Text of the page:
Step 5: Repackage the Cherries
Once frozen through, you are free to transfer your cherries into any freezer-friendly airtight container you like! If you opt to use freezer bags, be sure to squeeze them to remove as much air as possible, as doing so will help to prevent freezer burn and ice crystallization. Take a minute to label and date your packages of frozen cherries so that you can easily identify what your items are and when they are from.
Our video on How To Freeze Cherries
Ideas for Using Frozen Cherries
- Eat them whole! A fresh cherry is nature’s candy, and freezing them is one way of making a delicious food even better, especially during those hot summer months.
- Drop a few whole frozen cherries into any glass of water, sparkling water, or juice for a refreshingly chilled beverage that comes with an added bonus: you get to eat the cherries at the bottom!
- Our Vegan Cherry Fruit Bars calls for store-bought cherry pie filling, but if you have a little extra time, you can make your own using your frozen cherries! Simply simmer cherries and plain sugar (to taste) until the mixture is nice and syrupy. Whisk in 1 tablespoon of cornstarch per every cup of cherries used and simmer for a couple more minutes until thickened. Your pie filling is ready to use!
- Mix chopped frozen cherries into your next batch of overnight oats, and wake up to a breakfast that is packed with all of the goodness of cherries and perfumed by their perfectly sweet-tart taste.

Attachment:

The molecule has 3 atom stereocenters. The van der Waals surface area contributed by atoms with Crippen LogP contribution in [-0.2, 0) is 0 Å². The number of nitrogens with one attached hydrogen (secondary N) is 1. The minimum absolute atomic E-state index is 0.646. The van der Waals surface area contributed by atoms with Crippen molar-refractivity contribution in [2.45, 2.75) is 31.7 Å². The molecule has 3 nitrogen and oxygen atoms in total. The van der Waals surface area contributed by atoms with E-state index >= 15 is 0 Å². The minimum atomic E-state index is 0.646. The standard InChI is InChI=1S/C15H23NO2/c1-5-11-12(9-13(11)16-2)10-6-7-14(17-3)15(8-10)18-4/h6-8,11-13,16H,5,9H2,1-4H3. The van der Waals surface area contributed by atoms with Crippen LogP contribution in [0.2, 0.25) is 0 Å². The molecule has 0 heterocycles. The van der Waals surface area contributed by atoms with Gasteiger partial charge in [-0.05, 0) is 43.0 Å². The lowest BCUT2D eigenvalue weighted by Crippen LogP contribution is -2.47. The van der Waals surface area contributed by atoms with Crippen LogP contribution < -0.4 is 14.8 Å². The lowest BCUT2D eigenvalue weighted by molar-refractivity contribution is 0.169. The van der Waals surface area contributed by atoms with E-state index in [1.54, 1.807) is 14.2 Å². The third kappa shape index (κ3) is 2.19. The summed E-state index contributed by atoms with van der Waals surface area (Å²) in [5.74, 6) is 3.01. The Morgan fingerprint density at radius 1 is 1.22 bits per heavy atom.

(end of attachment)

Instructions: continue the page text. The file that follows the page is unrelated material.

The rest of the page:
- Toss a handful of frozen cherries into any smoothie or fresh juice while blending for an added boost of cherry flavor and bright red color.
How to Defrost Frozen Cherries
As you can see, in many cases you can enjoy your cherries straight from their frozen state, whether you are eating them plain or using them in a recipe. However, if you do end up needing to defrost them, there are a couple different ways you can do so:
Option 1: In the Refrigerator Overnight
This thawing method is as easy as (cherry) pie! Simply take your freezer bag or other container of frozen cherries out of the freezer and place it into the refrigerator for about 6-8 hours, or overnight if possible. This allows the cherries to slowly defrost, which is not only safer, but yields better texture and flavor as well.
Option 2: Submerge in Cold Water
This method is ideal if you need your cherries sooner than later or forgot to take them out of the freezer the night before (been there!) You don’t want to place the frozen cherries directly in the cold water as they will lose some of their delicious flavor, so be sure that your fruit is in a watertight resealable plastic bag. Remove any excess air from the package, then place the bag of frozen cherries in a bowl of cold tap water. Leave it on your countertop, where it should be done thawing in 15-20 minutes, depending on the size of your cherries.